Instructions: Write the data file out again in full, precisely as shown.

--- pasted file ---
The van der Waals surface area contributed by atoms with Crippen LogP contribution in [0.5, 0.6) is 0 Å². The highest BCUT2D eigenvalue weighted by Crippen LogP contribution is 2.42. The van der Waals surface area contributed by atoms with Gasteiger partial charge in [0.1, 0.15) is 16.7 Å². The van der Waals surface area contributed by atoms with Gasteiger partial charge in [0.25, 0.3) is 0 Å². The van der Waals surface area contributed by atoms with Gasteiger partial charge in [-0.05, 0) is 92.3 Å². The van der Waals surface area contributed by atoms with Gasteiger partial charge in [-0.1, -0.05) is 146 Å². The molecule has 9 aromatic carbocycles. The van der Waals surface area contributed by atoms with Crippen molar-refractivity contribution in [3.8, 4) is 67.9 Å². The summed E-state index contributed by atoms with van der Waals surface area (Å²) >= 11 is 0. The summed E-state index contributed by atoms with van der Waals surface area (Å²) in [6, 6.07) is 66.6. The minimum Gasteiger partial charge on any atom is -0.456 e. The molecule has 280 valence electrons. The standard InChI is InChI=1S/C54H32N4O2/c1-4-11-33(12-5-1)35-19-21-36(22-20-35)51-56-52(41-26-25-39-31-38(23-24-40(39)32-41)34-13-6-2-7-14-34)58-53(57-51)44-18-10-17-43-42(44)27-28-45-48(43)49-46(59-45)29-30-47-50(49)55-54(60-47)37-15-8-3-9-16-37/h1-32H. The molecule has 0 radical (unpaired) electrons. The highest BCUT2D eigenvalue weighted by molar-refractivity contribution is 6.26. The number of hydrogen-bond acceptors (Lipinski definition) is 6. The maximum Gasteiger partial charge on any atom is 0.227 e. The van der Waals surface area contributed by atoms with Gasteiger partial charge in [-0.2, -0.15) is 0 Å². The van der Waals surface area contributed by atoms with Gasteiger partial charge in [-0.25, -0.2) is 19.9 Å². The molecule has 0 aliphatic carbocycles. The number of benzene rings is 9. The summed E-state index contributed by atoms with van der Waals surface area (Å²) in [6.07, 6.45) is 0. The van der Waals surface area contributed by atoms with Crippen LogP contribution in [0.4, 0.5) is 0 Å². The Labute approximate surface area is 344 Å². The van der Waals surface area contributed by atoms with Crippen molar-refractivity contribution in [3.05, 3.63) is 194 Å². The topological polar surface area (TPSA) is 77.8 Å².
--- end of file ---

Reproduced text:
The van der Waals surface area contributed by atoms with Crippen LogP contribution in [0.5, 0.6) is 0 Å². The highest BCUT2D eigenvalue weighted by Crippen LogP contribution is 2.42. The van der Waals surface area contributed by atoms with Gasteiger partial charge in [0.1, 0.15) is 16.7 Å². The van der Waals surface area contributed by atoms with Gasteiger partial charge in [0.25, 0.3) is 0 Å². The van der Waals surface area contributed by atoms with Gasteiger partial charge in [-0.05, 0) is 92.3 Å². The van der Waals surface area contributed by atoms with Gasteiger partial charge in [-0.1, -0.05) is 146 Å². The molecule has 9 aromatic carbocycles. The van der Waals surface area contributed by atoms with Crippen molar-refractivity contribution in [3.8, 4) is 67.9 Å². The summed E-state index contributed by atoms with van der Waals surface area (Å²) >= 11 is 0. The summed E-state index contributed by atoms with van der Waals surface area (Å²) in [6, 6.07) is 66.6. The minimum Gasteiger partial charge on any atom is -0.456 e. The molecule has 280 valence electrons. The standard InChI is InChI=1S/C54H32N4O2/c1-4-11-33(12-5-1)35-19-21-36(22-20-35)51-56-52(41-26-25-39-31-38(23-24-40(39)32-41)34-13-6-2-7-14-34)58-53(57-51)44-18-10-17-43-42(44)27-28-45-48(43)49-46(59-45)29-30-47-50(49)55-54(60-47)37-15-8-3-9-16-37/h1-32H. The molecule has 0 radical (unpaired) electrons. The highest BCUT2D eigenvalue weighted by molar-refractivity contribution is 6.26. The number of hydrogen-bond acceptors (Lipinski definition) is 6. The maximum Gasteiger partial charge on any atom is 0.227 e. The van der Waals surface area contributed by atoms with Gasteiger partial charge in [-0.2, -0.15) is 0 Å². The van der Waals surface area contributed by atoms with Gasteiger partial charge in [-0.25, -0.2) is 19.9 Å². The molecule has 0 aliphatic carbocycles. The number of benzene rings is 9. The summed E-state index contributed by atoms with van der Waals surface area (Å²) in [6.07, 6.45) is 0. The van der Waals surface area contributed by atoms with Crippen LogP contribution in [0.4, 0.5) is 0 Å². The Labute approximate surface area is 344 Å². The van der Waals surface area contributed by atoms with Crippen molar-refractivity contribution in [3.05, 3.63) is 194 Å². The topological polar surface area (TPSA) is 77.8 Å².